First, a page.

Are nurses in other nations bilingual? Should US be? - page 5

I had an arguement with one of my nurse practicioners yesterday. Irregardless of how any of us feel about immigrants, legal or illegal, it's very frustrating to have to treat a patient when you or... Read More

  1. by   mercyteapot
    Quote from Josh L.Ac.
    Just throwing this out there - So what should the primarily English-speakers do when the composition of the United States changes so that native Spanish-speakers are the majority?

    Would we still be able to say "English first"?
    Assuming they ever comprise the majority of the population, they won't ever comprise the force needed to overtake all the systems that already operate in English. Think about it... everything would need to be changed. New everything, written in Spanish. How would people who don't speak English to begin with ever gather enough power to make that happen? It won't happen and it shouldn't happen and since I have more than enough legitimate concerns in my life keeping me awake at night, this notion is one over which I'll not obsess.
  2. by   SmilingBluEyes
    I am bilingual and think it would not hurt for all kids in the USA to study a foreign language. Like Steph said, politics aside, it's great for brain development and has helped me in my job performance COUNTLESS times.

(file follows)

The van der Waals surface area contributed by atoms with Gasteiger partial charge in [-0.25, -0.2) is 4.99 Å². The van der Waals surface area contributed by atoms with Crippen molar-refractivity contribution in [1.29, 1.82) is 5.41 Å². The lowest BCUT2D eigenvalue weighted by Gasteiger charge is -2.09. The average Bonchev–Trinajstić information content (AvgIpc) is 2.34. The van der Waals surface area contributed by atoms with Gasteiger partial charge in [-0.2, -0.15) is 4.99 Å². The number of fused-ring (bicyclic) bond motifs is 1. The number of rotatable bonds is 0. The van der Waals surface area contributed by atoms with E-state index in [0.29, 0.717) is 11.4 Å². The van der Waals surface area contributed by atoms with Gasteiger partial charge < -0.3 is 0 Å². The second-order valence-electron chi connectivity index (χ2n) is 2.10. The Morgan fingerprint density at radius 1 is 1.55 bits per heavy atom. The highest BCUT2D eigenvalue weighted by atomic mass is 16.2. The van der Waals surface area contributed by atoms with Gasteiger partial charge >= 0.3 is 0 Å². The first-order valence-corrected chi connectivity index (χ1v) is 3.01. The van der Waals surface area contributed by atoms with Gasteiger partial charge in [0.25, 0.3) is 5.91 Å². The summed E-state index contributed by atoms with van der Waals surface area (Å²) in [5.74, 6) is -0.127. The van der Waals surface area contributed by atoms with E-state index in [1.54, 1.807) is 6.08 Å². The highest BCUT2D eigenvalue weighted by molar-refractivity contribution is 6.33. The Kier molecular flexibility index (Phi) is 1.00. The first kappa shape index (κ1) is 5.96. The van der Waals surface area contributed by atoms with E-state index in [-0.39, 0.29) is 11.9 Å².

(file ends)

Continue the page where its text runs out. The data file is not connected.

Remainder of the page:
I also encourage my Hispanic patients to take ESL classes, having learned some of them have been here for in excess of 15 years and have learned minimal English. I try to explain how it's in their best interests, just like I would explain why breastfeeding is, in a non-judgemental way.

    Anyhow that is my less then 2 cents on this matter.
  3. by   DusktilDawn
    Hello/Bonjour

    I live in an officially bilingual country, the official languages being English and French. In fact the area I live in has a lot of people of French descent, and almost all of those people speak English. Some of these descendants can only speak English and some are bilingual.

    It became mandatory when I was 10 years old that French was to be taught from 1st grade until 10th grade. After 3 years of mandatory French in grade school and 3 years of French in high-school (2 of those years mandatory), do I consider myself bilingual? NOPE. For 6 years I passed French with B's and A's, yet I cannot converse, write, or read in that language. The problem with making French mandatory in English schools (IMO) is that the language is only being taught in the classroom, and there is little need to know or use French outside the classroom.

    In fact, after working years in a hospital in my own community, I cannot recall a single time when we needed a French interpreter at the facility where I worked. Of course we had patients that didn't speak English and had situations where an interpretor was needed.

    My point: It was a mandatory requirement that I learn French in school. I did what I had to and passed the courses. Making it mandatory will not necessarily make anyone bilingual.

    As a military brat, I encountered other cultures that told me that in thier nation, they were required to take other language classes in school, from primary and certainly be fluent in at least one other than thier mother tounge to have a university degree.